Adulthood

Juliette Gordon Low suffered several tragedies as she entered adulthood. Physically, Low dealt with chronic ear infections and eventually near deafness. The death of her sister Alice and difficulties in her marriage marked the first half of her adult life. Everything changed in 1911 when she was introduced to Sir Robert Baden Powell and the Girl Guides.


Debutante

Juliette Gordon Low, painted by Edward Hughes, From the Foltz Photography Studio (Savannah, Ga.), photographs, MS 1360

In her late teens, Daisy made her official debut into society. For upper-class girls like Daisy, a debut meant their formal education was over and they were now eligible for marriage. As a debutante, Daisy could attend balls; socialize with unmarried young men; and visit relatives and friends in the United States and abroad.

Daisy’s early days as a young adult were marked with sadness by the death of her younger sister Sarah Alice. Daisy’s mother was devastated by the loss and could not be comforted. Daisy and her siblings went through a period of mourning wearing black clothing and declining invitations to social events. Daisy also struggled with chronic ear infections as a young adult and in 1885 an experimental silver nitrate treatment left her hearing greatly impaired. At her wedding in 1886, a piece of rice got logged in her good ear giving her an unbearably painful infection. In the process of removing the rice her eardrum was punctured leaving her completely deaf in that ear.


Marriage and Loss

Photograph of William Mackay Low, year range 1860-1905. From the Gordon Family papers, MS 318.

In 1882, Daisy’s father allowed her to take her first trip to Europe. It was on this trip that Daisy met her future husband William Mackay Low. Her parents did not approve of William Low. Daisy’s father had always wanted his daughters to marry a man who was accustomed to hard work and not dependent on family wealth. William Low’s father was a trusted business partner of William Washington Gordon II, however, and so he could not outright refuse the match. On December 21, 1886, Daisy married William Mackay Low at Christ Church in Savannah.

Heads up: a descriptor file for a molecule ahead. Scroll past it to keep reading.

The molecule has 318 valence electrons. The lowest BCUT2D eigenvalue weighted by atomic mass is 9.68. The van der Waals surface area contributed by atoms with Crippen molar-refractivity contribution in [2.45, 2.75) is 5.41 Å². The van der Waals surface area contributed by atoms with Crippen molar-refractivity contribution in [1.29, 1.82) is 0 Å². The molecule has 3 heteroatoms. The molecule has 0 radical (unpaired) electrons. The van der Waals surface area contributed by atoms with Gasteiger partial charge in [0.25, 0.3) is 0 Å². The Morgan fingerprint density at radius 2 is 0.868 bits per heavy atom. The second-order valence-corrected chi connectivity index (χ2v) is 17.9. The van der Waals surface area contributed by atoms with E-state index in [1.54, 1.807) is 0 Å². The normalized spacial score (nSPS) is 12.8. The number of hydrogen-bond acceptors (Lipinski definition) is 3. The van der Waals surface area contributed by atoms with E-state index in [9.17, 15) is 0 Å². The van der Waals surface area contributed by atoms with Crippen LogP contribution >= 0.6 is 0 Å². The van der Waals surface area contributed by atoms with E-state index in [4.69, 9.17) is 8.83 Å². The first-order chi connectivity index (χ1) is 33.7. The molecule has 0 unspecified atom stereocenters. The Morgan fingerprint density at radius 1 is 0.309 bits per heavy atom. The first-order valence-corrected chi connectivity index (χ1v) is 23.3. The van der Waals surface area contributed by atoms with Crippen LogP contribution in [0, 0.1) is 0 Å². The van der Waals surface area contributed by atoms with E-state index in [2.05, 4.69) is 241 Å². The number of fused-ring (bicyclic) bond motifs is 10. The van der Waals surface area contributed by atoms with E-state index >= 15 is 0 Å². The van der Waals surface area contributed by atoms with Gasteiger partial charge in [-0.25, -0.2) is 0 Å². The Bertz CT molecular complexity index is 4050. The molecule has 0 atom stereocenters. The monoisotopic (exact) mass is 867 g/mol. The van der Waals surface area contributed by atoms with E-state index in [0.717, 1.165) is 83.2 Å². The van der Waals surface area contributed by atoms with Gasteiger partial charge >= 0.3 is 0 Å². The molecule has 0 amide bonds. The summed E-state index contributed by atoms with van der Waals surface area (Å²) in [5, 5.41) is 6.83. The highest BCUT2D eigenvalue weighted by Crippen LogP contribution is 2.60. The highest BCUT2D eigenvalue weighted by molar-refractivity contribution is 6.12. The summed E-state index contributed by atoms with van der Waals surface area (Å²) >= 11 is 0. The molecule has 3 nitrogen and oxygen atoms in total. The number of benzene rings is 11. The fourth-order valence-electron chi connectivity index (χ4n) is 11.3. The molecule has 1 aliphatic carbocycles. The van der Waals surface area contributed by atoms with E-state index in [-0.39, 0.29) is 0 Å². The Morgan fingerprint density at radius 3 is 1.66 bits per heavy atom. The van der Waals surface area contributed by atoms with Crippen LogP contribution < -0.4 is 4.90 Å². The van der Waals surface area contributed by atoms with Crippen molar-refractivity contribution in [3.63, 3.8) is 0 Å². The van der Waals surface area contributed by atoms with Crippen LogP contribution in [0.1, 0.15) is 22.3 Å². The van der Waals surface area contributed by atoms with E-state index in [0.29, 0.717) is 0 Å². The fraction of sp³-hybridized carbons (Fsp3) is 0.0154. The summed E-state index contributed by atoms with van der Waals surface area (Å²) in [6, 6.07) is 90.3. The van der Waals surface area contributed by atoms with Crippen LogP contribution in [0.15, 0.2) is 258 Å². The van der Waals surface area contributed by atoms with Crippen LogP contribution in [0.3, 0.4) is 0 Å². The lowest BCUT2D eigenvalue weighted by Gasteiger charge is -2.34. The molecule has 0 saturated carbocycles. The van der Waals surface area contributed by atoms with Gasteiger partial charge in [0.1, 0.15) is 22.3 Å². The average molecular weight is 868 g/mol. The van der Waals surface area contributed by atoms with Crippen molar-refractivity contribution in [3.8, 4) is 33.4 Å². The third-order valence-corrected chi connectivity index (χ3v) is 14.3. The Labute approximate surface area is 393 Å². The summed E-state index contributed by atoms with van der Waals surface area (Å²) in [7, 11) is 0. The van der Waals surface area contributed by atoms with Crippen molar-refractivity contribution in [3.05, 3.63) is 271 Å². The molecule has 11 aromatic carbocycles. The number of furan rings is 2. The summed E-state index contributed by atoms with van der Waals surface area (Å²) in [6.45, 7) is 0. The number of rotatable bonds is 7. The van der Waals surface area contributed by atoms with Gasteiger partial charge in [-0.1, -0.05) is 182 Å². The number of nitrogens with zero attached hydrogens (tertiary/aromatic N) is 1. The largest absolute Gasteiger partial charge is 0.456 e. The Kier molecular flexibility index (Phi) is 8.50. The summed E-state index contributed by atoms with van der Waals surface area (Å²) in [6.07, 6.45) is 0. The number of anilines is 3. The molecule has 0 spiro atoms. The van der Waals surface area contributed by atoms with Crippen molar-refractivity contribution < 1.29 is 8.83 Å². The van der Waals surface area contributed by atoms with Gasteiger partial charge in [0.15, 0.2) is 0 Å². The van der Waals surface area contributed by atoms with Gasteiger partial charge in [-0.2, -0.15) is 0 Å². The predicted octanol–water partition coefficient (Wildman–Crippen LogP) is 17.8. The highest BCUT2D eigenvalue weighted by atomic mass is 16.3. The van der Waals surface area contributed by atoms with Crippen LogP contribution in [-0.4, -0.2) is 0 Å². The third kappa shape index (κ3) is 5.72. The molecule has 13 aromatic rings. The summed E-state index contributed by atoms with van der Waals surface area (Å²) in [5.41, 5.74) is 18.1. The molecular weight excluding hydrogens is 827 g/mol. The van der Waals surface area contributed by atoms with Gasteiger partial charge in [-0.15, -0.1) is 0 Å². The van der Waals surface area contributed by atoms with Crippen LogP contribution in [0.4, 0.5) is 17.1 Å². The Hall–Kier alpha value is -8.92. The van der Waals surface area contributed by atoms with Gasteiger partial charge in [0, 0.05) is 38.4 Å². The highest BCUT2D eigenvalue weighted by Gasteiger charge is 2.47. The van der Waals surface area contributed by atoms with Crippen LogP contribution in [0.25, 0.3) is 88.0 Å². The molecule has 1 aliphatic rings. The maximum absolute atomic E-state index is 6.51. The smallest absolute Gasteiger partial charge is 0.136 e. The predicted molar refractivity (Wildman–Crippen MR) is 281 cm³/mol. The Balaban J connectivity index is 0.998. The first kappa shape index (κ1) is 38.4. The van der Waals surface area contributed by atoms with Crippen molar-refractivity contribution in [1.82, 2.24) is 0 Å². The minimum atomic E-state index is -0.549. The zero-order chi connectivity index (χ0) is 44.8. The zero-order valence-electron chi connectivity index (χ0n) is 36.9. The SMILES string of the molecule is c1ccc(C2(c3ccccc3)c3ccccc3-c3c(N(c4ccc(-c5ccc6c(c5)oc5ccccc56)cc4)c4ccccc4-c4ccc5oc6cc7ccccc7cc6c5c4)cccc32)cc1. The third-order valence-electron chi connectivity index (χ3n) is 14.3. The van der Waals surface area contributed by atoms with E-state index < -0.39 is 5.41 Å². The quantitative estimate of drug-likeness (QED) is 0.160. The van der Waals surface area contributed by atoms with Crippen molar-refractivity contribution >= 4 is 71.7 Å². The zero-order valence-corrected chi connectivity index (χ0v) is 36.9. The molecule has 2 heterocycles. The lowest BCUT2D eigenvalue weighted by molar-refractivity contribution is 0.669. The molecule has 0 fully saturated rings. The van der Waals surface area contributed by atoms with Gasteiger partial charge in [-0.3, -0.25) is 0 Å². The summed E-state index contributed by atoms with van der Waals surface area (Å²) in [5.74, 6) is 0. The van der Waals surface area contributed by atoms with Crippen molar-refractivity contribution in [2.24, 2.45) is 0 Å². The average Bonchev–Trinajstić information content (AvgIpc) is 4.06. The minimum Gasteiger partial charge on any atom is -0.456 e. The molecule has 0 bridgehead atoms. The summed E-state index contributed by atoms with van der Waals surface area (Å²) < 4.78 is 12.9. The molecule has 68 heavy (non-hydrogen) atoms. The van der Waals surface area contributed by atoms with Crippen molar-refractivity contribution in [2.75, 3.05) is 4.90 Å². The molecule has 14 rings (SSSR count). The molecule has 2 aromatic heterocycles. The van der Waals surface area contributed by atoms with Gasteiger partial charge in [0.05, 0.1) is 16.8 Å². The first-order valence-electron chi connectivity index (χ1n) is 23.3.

Wedding of Juliette Magill Gordon and William Mackay Low, 1886. From the Gordon Family papers, MS 318.

Daisy moved to England with her new husband to start a life together. Unfortunately the marriage was not the loving and devoted relationship she had witnessed in her parents. William Low spent money wildly and took on a mistress. Daisy returned to the United States during the Spanish-American War to help her mother run a convalescent hospital in Florida that served wounded soldiers. When she returned from the war the marriage had all but fallen apart, and she was in the process of seeking a divorce when her husband died in 1905.

London between 1890 and 1900 Library of Congress, Prints and Photographs Division, Photochrom Collection, LC-DIG-ppmsc-08569.


Girl Guides

Despite the loss of her sister, the loss of her hearing, and the loss of her marriage, Daisy never gave up. In 1911, a new chapter in Daisy’s life began when she met Sir Robert Baden Powell. Sir Robert Baden Powell was a British war hero and founder of the Boy Scouts and Girl Guides. Shortly after their first meeting, Daisy started a company of Girl Guides in Glen Lyon Scotland. The girls loved Mrs. Low’s famous teas and all through that summer learned about the Guide Laws, history, knots, map reading, signaling, hygiene, knitting, spinning, and most importantly had lots of fun! In March 1912, Juliette brought the Girl Guides movement to the United States, an action that still impacts millions of girls today.
From the Source

Juliette Gordon Low to William Washington Gordon, August 1911. From the Gordon Family papers, MS 318.

Excerpt:
“I am getting up a Corp of Girl Guides here in this Glen where the highland girls are so far from the world, they remain ignorant in all details of sick nursing or the way to feed and bring up delicate children. The Girl Guides is a sort of out come of Boy Scouts. When Baden Powell first formed the Boy Scouts 6000 girls registered as Scouts! And as he could not have girls traipsing about the Country after his boy scouts, be got his sister to form a society of Girl Guides and the first law was that they must not ever speak to a Boy Scout, if they saw him in uniform. I like girls, I like this organization and the rules and pastimes, so if you find that I get very deeply interested you must not be surprised!”


Continue to Early Girl Scouting